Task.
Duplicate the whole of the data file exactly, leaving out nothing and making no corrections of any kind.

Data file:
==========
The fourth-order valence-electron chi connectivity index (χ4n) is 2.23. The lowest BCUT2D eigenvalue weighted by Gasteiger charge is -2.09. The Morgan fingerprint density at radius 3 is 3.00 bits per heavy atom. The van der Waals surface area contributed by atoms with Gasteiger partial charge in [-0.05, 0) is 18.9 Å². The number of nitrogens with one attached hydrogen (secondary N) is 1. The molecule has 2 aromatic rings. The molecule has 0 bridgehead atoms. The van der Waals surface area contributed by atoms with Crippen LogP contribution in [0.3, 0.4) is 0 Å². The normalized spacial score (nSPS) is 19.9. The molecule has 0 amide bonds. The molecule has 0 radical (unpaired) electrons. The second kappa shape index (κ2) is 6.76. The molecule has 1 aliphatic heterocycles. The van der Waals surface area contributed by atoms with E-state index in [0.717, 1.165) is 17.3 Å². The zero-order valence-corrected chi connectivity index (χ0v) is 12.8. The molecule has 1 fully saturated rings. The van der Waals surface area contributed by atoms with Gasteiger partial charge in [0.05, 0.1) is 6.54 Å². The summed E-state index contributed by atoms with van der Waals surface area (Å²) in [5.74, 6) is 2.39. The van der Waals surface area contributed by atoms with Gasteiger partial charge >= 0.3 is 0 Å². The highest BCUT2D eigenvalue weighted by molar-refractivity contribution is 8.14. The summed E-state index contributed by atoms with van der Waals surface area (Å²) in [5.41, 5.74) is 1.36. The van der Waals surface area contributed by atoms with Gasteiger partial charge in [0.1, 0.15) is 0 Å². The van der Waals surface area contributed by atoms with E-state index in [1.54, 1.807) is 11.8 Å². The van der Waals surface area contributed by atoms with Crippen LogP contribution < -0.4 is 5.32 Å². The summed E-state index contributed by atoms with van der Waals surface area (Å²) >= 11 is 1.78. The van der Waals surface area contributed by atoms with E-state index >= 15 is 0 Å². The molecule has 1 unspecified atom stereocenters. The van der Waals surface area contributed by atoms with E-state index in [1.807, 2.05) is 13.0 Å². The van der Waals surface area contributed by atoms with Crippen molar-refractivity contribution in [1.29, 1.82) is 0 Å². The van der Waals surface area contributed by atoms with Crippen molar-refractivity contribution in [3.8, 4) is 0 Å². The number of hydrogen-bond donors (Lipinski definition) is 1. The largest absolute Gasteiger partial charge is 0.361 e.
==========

The fourth-order valence-electron chi connectivity index (χ4n) is 2.23. The lowest BCUT2D eigenvalue weighted by Gasteiger charge is -2.09. The Morgan fingerprint density at radius 3 is 3.00 bits per heavy atom. The van der Waals surface area contributed by atoms with Gasteiger partial charge in [-0.05, 0) is 18.9 Å². The number of nitrogens with one attached hydrogen (secondary N) is 1. The molecule has 2 aromatic rings. The molecule has 0 bridgehead atoms. The van der Waals surface area contributed by atoms with Crippen LogP contribution in [0.3, 0.4) is 0 Å². The normalized spacial score (nSPS) is 19.9. The molecule has 0 amide bonds. The molecule has 0 radical (unpaired) electrons. The second kappa shape index (κ2) is 6.76. The molecule has 1 aliphatic heterocycles. The van der Waals surface area contributed by atoms with E-state index in [0.717, 1.165) is 17.3 Å². The zero-order valence-corrected chi connectivity index (χ0v) is 12.8. The molecule has 1 fully saturated rings. The van der Waals surface area contributed by atoms with Gasteiger partial charge in [0.05, 0.1) is 6.54 Å². The summed E-state index contributed by atoms with van der Waals surface area (Å²) in [5.74, 6) is 2.39. The van der Waals surface area contributed by atoms with Gasteiger partial charge >= 0.3 is 0 Å². The highest BCUT2D eigenvalue weighted by molar-refractivity contribution is 8.14. The summed E-state index contributed by atoms with van der Waals surface area (Å²) in [5.41, 5.74) is 1.36. The van der Waals surface area contributed by atoms with Gasteiger partial charge in [0.1, 0.15) is 0 Å². The van der Waals surface area contributed by atoms with E-state index in [1.54, 1.807) is 11.8 Å². The van der Waals surface area contributed by atoms with Crippen LogP contribution < -0.4 is 5.32 Å². The summed E-state index contributed by atoms with van der Waals surface area (Å²) >= 11 is 1.78. The van der Waals surface area contributed by atoms with E-state index >= 15 is 0 Å². The molecule has 1 unspecified atom stereocenters. The van der Waals surface area contributed by atoms with E-state index in [1.807, 2.05) is 13.0 Å². The van der Waals surface area contributed by atoms with Crippen molar-refractivity contribution in [1.29, 1.82) is 0 Å². The van der Waals surface area contributed by atoms with Crippen molar-refractivity contribution in [3.8, 4) is 0 Å². The number of hydrogen-bond donors (Lipinski definition) is 1. The largest absolute Gasteiger partial charge is 0.361 e.